Monday, May 16, 2022

Company sues gov’t for over P3 million

Bio Medical Engineering Consultation Services, a Gaborone-based medical engineering company, has taken the government to court, seeking over P3 million as compensation for damages.

The case is before Francistown High Court Judge Professor Kholisani Solo.

According to the plaintiff’s declaration document, between December 2007 and February 2008, the Ministry of Health (MoH) and the plaintiff entered into a contract for the supply and installation of Diagnostic Imaging Machines at different government facilities.

The Contract had emanated from a tender that was floated in the newspapers referenced No: PR11/1/208(X111) for the supply of Diagnostic Imaging Machines to different government facilities.

The terms of the contract were that the plaintiff would be awarded a tender amounting to P17 449 017.87. Inclusive in the contract was that a comprehensive service contract of the machines was for five years, amounting to P4 013 447, 87. The contract further stated that the plaintiff would be paid 80 percent of the total amount of the procurement amount to supply and the remaining 20 percent after installation.

The plaintiff supplied all the machines on the 16th of December in 2008 after having been granted an extension to that period by the defendant. The defendant also duly acknowledged the delivery of the machines as supplied by the plaintiff.

The lawyer for the plaintiff, Owen Nsala of Ditlhobolo Attorneys, argues in the declaration document that his client supplied all the machines by the 16th of December 2008 and the defendant only made payments after the supply in between the 19th of March 2010 and 29 of March in 2010 in a period of over 16 months. He further argues on behalf of his client that the other successful bidders who had been given the other portion of the tender were duly paid upon delivery by the defendant having delivered the same around the same time with the plaintiff.

“The said period was unreasonably long and there was no legal justification whatsoever for such conduct on the part of the defendant,” he says in the document.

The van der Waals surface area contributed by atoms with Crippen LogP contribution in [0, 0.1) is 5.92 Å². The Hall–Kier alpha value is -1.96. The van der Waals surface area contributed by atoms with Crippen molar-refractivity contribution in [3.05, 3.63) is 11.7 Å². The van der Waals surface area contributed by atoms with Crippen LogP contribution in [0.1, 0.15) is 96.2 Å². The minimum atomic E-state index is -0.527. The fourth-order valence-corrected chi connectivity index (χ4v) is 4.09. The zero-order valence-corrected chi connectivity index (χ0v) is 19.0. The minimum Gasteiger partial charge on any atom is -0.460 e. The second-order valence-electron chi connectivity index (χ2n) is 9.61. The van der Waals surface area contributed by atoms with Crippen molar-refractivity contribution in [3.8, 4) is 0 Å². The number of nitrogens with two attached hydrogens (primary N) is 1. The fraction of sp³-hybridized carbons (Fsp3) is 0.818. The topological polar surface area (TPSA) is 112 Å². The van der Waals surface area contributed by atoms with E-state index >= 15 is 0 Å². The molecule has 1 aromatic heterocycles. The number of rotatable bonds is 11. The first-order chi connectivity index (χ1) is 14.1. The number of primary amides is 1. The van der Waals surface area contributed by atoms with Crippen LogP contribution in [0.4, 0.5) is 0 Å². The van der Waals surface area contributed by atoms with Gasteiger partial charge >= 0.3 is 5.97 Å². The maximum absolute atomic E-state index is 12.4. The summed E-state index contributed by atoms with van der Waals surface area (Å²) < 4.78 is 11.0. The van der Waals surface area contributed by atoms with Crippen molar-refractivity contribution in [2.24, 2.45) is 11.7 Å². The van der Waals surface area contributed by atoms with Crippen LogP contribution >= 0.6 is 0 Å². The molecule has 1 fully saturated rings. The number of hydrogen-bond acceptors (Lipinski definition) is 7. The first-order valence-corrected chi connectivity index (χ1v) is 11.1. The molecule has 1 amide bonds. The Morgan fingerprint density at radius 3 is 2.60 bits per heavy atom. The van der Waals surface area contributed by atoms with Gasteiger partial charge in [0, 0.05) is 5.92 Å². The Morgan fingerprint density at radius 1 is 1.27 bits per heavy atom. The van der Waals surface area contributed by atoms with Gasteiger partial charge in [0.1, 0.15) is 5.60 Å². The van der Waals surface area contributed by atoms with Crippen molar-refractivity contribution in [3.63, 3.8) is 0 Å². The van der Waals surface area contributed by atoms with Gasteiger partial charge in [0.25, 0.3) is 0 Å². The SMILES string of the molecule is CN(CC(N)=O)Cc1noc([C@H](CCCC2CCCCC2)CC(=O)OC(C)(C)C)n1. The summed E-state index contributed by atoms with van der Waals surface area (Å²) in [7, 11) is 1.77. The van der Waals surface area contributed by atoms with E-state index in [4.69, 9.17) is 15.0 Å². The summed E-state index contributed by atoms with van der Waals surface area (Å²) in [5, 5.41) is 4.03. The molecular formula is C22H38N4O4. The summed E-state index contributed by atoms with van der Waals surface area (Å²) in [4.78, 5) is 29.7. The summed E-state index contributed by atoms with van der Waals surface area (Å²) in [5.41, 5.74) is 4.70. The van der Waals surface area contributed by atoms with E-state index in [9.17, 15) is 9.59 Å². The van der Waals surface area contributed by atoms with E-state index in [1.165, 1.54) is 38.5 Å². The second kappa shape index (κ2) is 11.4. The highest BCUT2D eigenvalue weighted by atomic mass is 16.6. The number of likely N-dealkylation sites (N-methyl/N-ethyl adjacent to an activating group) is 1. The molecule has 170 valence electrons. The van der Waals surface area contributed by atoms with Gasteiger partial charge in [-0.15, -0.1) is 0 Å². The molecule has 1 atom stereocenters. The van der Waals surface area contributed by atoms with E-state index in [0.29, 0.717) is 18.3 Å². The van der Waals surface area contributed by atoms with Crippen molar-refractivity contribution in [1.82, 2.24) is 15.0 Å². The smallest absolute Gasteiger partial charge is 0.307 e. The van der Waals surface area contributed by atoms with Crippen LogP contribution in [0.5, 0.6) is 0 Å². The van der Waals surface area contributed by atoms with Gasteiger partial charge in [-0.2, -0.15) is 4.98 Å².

The lawyer also states in the declaration document that failure to effect payment upon delivery was a breach of contract from the defendant which led to his client to suffer damages.

“The plaintiff had secured financing from Stanbic Bank towards the purchase of the machines supplied and the defendant was aware of the arrangement. The delay in payment led to a Bank interest and charges against the plaintiff from Stanbic Bank which resulted in a judgment obtained by the said Bank against the plaintiff in the sum of P 3 000 508,82,” he says.

“Had the plaintiff been paid well in time, such interest and bank charges could have been avoided and such could have been the Plaintiff’s profit,” he further says in the document.

Nsala also argues that the plaintiff went ahead to re-advertise the same tender in the government gazette (volume XLIX, No 49 dated the 26 of August in 2011) which was also a breach of contract. He says that the defendant unlawfully terminated the contract without due notice and without any hearing having been afforded to his client.

The lawyer is demanding that his client should be paid an amount of P3 000 508.82, 10 percent interest calculated from the day of breach of contract to the date of final payment and the 10 percent collection commission.

Nsala told the Sunday Standard in an interview that they are awaiting a ruling on exception from the High Court as the Attorney General, who is representing the defendant, has raised points in court that the defendant’s case has no merit.

“We are still awaiting a ruling on exception because the defendant has raised points in court that my client’s case has no merit,” he said.

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